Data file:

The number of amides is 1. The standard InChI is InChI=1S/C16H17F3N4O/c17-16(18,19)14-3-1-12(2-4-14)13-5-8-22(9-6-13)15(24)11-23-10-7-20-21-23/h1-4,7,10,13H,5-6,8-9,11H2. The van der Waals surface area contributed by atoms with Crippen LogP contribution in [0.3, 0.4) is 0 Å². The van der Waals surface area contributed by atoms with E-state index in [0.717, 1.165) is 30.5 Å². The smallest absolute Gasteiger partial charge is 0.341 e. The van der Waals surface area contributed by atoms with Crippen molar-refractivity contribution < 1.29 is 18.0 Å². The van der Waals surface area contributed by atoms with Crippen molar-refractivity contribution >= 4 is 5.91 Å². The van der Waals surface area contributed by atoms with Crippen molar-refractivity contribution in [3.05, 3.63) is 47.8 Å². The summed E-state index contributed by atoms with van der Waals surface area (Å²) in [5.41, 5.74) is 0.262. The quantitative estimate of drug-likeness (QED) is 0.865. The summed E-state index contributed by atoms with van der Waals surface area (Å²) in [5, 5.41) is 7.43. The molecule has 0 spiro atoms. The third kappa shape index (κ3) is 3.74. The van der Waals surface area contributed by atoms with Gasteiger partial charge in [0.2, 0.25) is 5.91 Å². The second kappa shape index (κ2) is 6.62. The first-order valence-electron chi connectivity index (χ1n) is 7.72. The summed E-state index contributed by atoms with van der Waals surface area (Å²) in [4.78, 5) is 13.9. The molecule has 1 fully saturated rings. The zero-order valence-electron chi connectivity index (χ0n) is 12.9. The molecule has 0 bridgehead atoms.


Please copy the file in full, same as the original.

The number of amides is 1. The standard InChI is InChI=1S/C16H17F3N4O/c17-16(18,19)14-3-1-12(2-4-14)13-5-8-22(9-6-13)15(24)11-23-10-7-20-21-23/h1-4,7,10,13H,5-6,8-9,11H2. The van der Waals surface area contributed by atoms with Crippen LogP contribution in [0.3, 0.4) is 0 Å². The van der Waals surface area contributed by atoms with E-state index in [0.717, 1.165) is 30.5 Å². The smallest absolute Gasteiger partial charge is 0.341 e. The van der Waals surface area contributed by atoms with Crippen molar-refractivity contribution < 1.29 is 18.0 Å². The van der Waals surface area contributed by atoms with Crippen molar-refractivity contribution >= 4 is 5.91 Å². The van der Waals surface area contributed by atoms with Crippen molar-refractivity contribution in [3.05, 3.63) is 47.8 Å². The summed E-state index contributed by atoms with van der Waals surface area (Å²) in [5.41, 5.74) is 0.262. The quantitative estimate of drug-likeness (QED) is 0.865. The summed E-state index contributed by atoms with van der Waals surface area (Å²) in [5, 5.41) is 7.43. The molecule has 0 spiro atoms. The third kappa shape index (κ3) is 3.74. The van der Waals surface area contributed by atoms with Gasteiger partial charge in [0.2, 0.25) is 5.91 Å². The second kappa shape index (κ2) is 6.62. The first-order valence-electron chi connectivity index (χ1n) is 7.72. The summed E-state index contributed by atoms with van der Waals surface area (Å²) in [4.78, 5) is 13.9. The molecule has 1 fully saturated rings. The zero-order valence-electron chi connectivity index (χ0n) is 12.9. The molecule has 0 bridgehead atoms.